Help Me Dress Myself: Getting Your Button-Down Shirt to Look Good

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Are you one of those guys who wants to look stylish but finds it doesn’t come all that naturally? We feel you. Don’t fret: With some advice from Jessica Chance, men’s stylist at Rag & Bone and menswear blogger, we’re all going to learn how to dress a little better. In this edition, we’ll be looking at how to make button-down shirts look good.

Step #1: Know Your Styles

“White button-downs are dressy, checkered or printed button-downs are casual and flannels are more rock ‘n’ roll, so to speak,” Chance explains. So depending on what look you’re going for, choose accordingly. More importantly, though, Chance suggests putting the fit above all else: “Your entire outfit—no matter what—will benefit from a fitted button-down, rather than one that is oversized or too wide,” she explains. “Especially if you’re planning on wearing it untucked.”

Step #2: Know When to Tuck

“Casual light-colored or plaid button-downs typically look better untucked if you’re wearing a straight leg blue or black jean or a dark-colored chino—it’s a pretty casual combination of clothes to tuck in,” Chance says. “Again, though, the shirt needs to be fitted [slim along the sides of your torso].” If you have a shirt you really like that’s too large or too wide, however, she says tucking it in might actually benefit the outfit as a whole by slimming down your figure. In that case, Chance suggests definitely wearing a belt for a cleaner look.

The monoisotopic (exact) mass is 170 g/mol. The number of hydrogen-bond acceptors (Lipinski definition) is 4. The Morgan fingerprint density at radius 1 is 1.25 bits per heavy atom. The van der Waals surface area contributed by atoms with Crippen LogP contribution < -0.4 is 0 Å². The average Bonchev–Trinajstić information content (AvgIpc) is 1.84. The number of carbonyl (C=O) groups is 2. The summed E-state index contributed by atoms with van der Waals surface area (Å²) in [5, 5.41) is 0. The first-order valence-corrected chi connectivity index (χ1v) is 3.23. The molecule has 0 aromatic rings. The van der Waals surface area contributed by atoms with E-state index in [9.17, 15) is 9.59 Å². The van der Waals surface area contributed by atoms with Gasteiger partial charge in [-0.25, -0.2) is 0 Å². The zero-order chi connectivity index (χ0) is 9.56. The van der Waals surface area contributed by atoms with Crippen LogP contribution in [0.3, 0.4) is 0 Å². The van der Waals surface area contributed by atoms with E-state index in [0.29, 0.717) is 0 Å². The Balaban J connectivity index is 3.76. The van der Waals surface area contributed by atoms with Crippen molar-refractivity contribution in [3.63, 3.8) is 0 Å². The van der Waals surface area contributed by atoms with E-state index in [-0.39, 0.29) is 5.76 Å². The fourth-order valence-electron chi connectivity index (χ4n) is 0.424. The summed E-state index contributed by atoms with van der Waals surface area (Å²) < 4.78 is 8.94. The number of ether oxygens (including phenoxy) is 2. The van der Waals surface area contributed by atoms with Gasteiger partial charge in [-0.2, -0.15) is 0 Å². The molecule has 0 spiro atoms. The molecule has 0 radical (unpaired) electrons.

Step #3: Know How Many Buttons to Unbutton

“Two should be the max—once you hit three, you start to tread into I’m-going-to-the-club territory,” Chance says. “And if you’re going for a more professional look without wearing a tie, feel free to button all the way up—that’s a classy look now.”

If you want an even more in-depth look at where, when, and why to go one or two buttons down, check out our guide to shirt buttons.

Step #4: Know Your Rolls

“If you’re going to roll your sleeves up above the elbow, makes sure the rolls are folded and clean—rather than lumpy. But if you’re rolling your sleeves midway through the forearm, make it a messy role,” Chance says. “Generally speaking, it’s safer (and more casual) to just stay below the elbow.” To avoid being too messy, Chance also recommends getting yourself a handheld garment steamer—rather than an iron—if you wear button-downs often: “They’re around $20, they’re easy to use and they’re practical. There’s no reason to own an iron or an ironing board if you have one of those.”

Step #5: If You’re Going From Formal to Casual, Take It Off

We’ve all made casual dinner plans after a less-than-casual day at work. But instead of popping open all the buttons and letting your undershirt show, Chance suggests taking the button-down off all together: “Even if you’re just wearing a white T-shirt underneath your button-down, take off the button-down and put on a jacket—or your blazer if you have to wear a suit to work. That’s an entirely different, more casual look that doesn’t feel sloppy.”

If you have any questions about getting the look you want—fits, cuts, colors or anything else fashion-related—email us at bm@dollarshaveclub.com. We’ll have Jessica answer it in an upcoming post.